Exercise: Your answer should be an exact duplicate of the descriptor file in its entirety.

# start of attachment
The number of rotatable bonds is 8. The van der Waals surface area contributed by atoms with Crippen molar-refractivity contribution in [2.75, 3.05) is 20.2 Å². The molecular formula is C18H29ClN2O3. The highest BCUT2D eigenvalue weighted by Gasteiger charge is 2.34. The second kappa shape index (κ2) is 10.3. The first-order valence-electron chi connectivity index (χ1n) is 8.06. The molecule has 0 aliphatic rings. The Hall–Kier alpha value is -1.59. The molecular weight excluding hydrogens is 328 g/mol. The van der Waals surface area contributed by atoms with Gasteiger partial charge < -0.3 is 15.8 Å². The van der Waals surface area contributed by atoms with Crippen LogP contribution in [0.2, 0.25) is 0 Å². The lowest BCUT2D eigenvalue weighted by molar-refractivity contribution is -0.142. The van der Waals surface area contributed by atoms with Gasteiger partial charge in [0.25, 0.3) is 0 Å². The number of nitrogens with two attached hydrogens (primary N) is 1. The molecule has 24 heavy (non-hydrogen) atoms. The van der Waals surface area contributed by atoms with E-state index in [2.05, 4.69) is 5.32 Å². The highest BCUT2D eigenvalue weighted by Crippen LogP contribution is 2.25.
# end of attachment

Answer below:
The number of rotatable bonds is 8. The van der Waals surface area contributed by atoms with Crippen molar-refractivity contribution in [2.75, 3.05) is 20.2 Å². The molecular formula is C18H29ClN2O3. The highest BCUT2D eigenvalue weighted by Gasteiger charge is 2.34. The second kappa shape index (κ2) is 10.3. The first-order valence-electron chi connectivity index (χ1n) is 8.06. The molecule has 0 aliphatic rings. The Hall–Kier alpha value is -1.59. The molecular weight excluding hydrogens is 328 g/mol. The van der Waals surface area contributed by atoms with Gasteiger partial charge < -0.3 is 15.8 Å². The van der Waals surface area contributed by atoms with Crippen LogP contribution in [0.2, 0.25) is 0 Å². The lowest BCUT2D eigenvalue weighted by molar-refractivity contribution is -0.142. The van der Waals surface area contributed by atoms with Gasteiger partial charge in [0.25, 0.3) is 0 Å². The number of nitrogens with two attached hydrogens (primary N) is 1. The molecule has 24 heavy (non-hydrogen) atoms. The van der Waals surface area contributed by atoms with E-state index in [2.05, 4.69) is 5.32 Å². The highest BCUT2D eigenvalue weighted by Crippen LogP contribution is 2.25.